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Role of protease activated receptor-2 in lymph node metastasis of uterine cervical cancers

  • Israt Jahan1,
  • Jiro Fujimoto1Email author,
  • Syed Mahfuzul Alam1,
  • Eriko Sato1 and
  • Teruhiko Tamaya1
BMC Cancer20088:301

https://doi.org/10.1186/1471-2407-8-301

Received: 24 December 2007

Accepted: 20 October 2008

Published: 20 October 2008

Abstract

Background

Protease activated receptor-2 (PAR-2) has been implicated in cellular proliferation, invasion and metastasis in various tumors. Lymph node metastasis is an important patient prognostic factor for uterine cervical cancers. This prompted us to study the role of PAR-2 in lymph node metastasis of uterine cervical cancers.

Methods

Thirty patients underwent surgery for uterine cervical cancers. PAR-2 histoscores and mRNA levels were determined by immunohistochemistry and real-time reverse transcription-polymerase chain reaction, respectively. Patient prognosis was analyzed with a 48-month survival rate.

Results

PAR-2 histoscores and mRNA levels significantly (P < 0.05) increased in 12 of 30 metastatic lymph node lesions from the corresponding primary tumor. The 48-month survival rate of the 12 patients with increased PAR-2 levels in metastatic lymph nodes was 42%, while the rate of the other 18 patients with no change in PAR-2 levels was 82%, regardless of histopathological type.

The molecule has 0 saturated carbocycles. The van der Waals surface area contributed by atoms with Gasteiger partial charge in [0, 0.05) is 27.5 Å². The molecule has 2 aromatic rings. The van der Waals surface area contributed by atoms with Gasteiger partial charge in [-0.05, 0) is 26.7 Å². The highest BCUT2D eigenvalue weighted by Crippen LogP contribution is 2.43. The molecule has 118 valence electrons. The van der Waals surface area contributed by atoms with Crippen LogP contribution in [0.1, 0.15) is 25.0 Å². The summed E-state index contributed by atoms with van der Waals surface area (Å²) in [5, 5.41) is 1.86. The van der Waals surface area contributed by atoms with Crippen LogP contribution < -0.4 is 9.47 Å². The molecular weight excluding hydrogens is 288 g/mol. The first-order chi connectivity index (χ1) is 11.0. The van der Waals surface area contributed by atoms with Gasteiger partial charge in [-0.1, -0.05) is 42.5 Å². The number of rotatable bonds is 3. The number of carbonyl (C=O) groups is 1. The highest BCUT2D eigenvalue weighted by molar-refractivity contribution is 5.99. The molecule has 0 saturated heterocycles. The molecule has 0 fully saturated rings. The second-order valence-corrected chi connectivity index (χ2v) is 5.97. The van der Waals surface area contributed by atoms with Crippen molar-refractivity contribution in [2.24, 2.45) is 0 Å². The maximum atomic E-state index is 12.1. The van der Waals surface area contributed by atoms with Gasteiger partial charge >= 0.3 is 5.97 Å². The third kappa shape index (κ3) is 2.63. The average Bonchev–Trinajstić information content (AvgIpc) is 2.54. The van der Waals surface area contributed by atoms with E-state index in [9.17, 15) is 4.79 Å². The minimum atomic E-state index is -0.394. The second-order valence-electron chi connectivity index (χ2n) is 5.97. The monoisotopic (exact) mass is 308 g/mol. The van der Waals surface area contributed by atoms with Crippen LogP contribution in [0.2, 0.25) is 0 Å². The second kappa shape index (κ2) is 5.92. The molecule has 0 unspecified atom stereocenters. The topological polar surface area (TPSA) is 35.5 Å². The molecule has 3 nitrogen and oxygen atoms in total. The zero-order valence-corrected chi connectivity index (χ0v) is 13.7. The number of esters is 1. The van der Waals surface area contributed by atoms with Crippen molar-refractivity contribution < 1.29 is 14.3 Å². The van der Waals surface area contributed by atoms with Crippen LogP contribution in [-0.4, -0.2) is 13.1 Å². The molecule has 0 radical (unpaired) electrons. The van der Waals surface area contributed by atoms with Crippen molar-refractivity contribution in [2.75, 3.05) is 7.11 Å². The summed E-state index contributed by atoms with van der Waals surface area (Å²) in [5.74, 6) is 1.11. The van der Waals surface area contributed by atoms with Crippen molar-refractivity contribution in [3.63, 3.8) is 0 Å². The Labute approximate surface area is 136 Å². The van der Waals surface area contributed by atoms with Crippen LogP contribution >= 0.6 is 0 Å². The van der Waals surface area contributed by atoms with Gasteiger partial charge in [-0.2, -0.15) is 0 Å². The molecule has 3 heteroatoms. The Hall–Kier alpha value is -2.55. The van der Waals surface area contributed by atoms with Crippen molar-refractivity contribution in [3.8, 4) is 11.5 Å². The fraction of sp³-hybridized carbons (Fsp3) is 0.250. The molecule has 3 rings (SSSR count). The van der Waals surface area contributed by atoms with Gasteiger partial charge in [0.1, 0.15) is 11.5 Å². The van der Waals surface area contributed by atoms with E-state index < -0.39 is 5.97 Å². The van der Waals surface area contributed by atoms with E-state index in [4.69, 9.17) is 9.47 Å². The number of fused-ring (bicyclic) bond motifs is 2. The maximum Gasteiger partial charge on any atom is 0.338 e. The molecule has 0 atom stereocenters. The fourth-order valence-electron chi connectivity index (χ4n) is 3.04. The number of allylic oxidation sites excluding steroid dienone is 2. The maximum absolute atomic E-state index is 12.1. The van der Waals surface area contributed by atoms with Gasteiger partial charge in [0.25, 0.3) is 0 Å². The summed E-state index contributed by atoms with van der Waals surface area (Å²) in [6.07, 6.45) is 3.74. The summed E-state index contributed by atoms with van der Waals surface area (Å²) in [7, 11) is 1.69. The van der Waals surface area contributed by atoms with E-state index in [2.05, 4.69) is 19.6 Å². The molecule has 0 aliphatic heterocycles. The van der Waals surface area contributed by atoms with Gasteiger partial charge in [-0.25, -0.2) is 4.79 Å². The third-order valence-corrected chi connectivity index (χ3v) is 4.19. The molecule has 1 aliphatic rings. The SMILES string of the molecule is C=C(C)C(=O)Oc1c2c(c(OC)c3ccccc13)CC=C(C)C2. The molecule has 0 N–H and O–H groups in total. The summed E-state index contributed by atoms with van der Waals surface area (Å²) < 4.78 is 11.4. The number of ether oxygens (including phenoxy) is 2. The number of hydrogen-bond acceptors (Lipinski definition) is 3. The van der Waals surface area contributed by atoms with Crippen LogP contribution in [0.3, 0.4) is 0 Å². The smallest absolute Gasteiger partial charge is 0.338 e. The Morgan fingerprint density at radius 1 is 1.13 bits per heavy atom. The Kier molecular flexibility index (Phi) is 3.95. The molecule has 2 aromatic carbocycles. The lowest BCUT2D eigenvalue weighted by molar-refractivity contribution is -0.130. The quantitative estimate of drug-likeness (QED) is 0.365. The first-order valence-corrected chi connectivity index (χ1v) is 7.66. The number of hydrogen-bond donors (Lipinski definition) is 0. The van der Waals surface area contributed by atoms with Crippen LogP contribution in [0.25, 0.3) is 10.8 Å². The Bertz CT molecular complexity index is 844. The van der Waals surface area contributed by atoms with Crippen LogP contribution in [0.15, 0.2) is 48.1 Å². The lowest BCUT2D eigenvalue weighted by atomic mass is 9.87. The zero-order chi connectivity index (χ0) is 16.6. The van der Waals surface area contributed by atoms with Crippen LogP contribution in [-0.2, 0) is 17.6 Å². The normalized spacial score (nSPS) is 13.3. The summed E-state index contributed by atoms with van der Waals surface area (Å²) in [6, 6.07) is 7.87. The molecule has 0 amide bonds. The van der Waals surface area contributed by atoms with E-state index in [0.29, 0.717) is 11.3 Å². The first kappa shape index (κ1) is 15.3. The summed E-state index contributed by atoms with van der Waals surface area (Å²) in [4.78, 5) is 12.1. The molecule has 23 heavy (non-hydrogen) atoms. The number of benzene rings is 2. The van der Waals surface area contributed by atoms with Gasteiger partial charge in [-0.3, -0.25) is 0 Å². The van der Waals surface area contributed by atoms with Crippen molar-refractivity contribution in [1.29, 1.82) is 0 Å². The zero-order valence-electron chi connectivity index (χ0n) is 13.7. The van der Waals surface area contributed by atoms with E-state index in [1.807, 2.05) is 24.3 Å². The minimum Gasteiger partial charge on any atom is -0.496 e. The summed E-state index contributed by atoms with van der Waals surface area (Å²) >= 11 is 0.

Conclusion

PAR-2 might work on lymph node metastasis of uterine cervical cancers, and is considered to be a novel prognostic indicator for uterine cervical cancers.

Background

The conventional role of serine proteases in tumor biology has changed with the recent discovery of a family of protease activated receptors (PARs). Beside contribution to cancer progression, by the degradation of extracellular matrix protein, it is now clear that some proteases serve as signal molecules controlling cell functions through this new class of receptors; which belongs to the superfamily of the serpentine G protein-coupled receptors. These receptors are activated by serine proteases that cleave within the extracellular amino terminus to expose a tethered ligand domain [1]. The new ligand binds to the core of the receptor and initiates signal transduction that results in mitogen-activating protein kinase activation [24], cytosolic calcium mobilization [5, 6], and cell proliferation [7, 8]. Macromolecular assembly and generation of serine proteases on cellular surfaces are largely involved in the regulation of the metastatic cascade [9]. Most importantly, it may provide a framework to define the role of distinct PARs in angiogenesis and tumor metastasis. The second member of the PAR family, PAR-2, is activated mainly by trypsin-like proteases [1]. The gene encoding human PAR-2 was isolated from a human genomic cDNA library using hybridization to a probe derived from the 3' exon of the mouse PAR-2 gene [10] and subsequently cloned from human kidney cDNA [10, 11] localized to chromosome 5q13 [12].